Image by Jonathan McCabe
After the origami-funk of 2008’s Open Wide — a surprisingly rich record of grayscale grooves comprised entirely of mouth-made sounds — the stage was set for San Fransico’s Dave Aju, although what he would perform on it was unguessable. With 2011’s single All Together Now he transcended the bit-crushed fidget-tech of The Unorthodoctor EP and the grainy percussive blasts of The Tables Turn to offer up a euphoric slice of sharp-edged house that was to become the blueprint for Heirlooms, an album of deep, chic, cosmic sludge that bounces joyously through influences that vary from sandpaper-smooth hip-hop to drifting ochre jazz.
From opener, “Rise,” revelatory pads fan out around Aju’s easy, funk-shy flow across to the hypnotic, Technotronic stabs of “To Be Free.” The percussion is nuanced, with crystal tambourines and tire track bass lines, fills in which hi-hats wrap around taps and hits that jolt and swim around the stereo field with luxurious complexity. There are suggestions of Booka Shade, Brazilian flavors, and the clarity and swagger of Detroit Swindle, but the true scope of the influences on hand is geographically daunting. Latin vibes abound in “MS Reposado,” calypso flavors on “Brown & Blue,” and populist boogie in the form of “Caller #7″ — a radio-friendly hit featuring Jaw from dOP with playful horn slices that Aju takes to bits in a comic outro. Importantly, Aju’s voice is peppered throughout, almost as present as it was on Open Wide, occasionally bursting through into full-on pop hooks. It provides the album with a friendliness quite unlike the god-like, anonymous spoken word samples we expect from house music. “Freedom is free of the need to be free,” he sings on “To Be Free,” and also “Fried ice-cream is a reality”; the sense of humor he reveals in interviews is apparent in the music, as is a marked spirituality by the time the sluggish FlyLo stomp of “Revealing” rolls by.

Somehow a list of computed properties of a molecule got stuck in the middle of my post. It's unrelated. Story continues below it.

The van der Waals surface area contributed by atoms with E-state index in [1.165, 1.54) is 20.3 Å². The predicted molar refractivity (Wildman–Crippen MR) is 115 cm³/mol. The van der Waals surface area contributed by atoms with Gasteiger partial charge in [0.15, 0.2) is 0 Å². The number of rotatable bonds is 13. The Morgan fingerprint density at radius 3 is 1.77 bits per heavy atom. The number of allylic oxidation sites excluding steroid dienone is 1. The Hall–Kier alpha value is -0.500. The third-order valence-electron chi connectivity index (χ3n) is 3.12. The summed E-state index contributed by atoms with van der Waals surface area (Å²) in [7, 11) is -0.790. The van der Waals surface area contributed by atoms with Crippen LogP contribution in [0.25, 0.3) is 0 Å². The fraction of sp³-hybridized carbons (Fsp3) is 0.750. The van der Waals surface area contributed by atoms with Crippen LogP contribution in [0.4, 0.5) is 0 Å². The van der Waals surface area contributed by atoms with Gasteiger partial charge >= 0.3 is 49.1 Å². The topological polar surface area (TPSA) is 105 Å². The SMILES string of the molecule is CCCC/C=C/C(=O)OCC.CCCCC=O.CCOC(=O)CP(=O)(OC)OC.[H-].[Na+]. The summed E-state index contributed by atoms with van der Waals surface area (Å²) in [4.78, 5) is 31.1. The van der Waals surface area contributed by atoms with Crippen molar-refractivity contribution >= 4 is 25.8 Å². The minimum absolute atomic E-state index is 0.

It’s an hour-long setlist that Circus Company must have been delighted with. So stylishly does it sit alongside the ideas of label-mate Nicholas Jaar, at times even threatening to do for deep house what Jaar has done for musique concrète. Just as Jaar found beauty in the most incidental found recordings, Heirlooms makes length and generous repetition seem like the only sensible options for dance music to take. But despite the fact this is clearly the sound of an auteur at work, there remains an insistence on modesty. Although the concept of the record is one of remembrance (of Joe Barrite, Aju’s late father and Bay Area jazz musician) it is anything but weighty. There is an everyday bravery at work, a working through and documentation of time. Even at the emergence of lost memories (such as the foggy city-view sax that opens the album) each of Aju’s compositions is insistent on getting right down to it.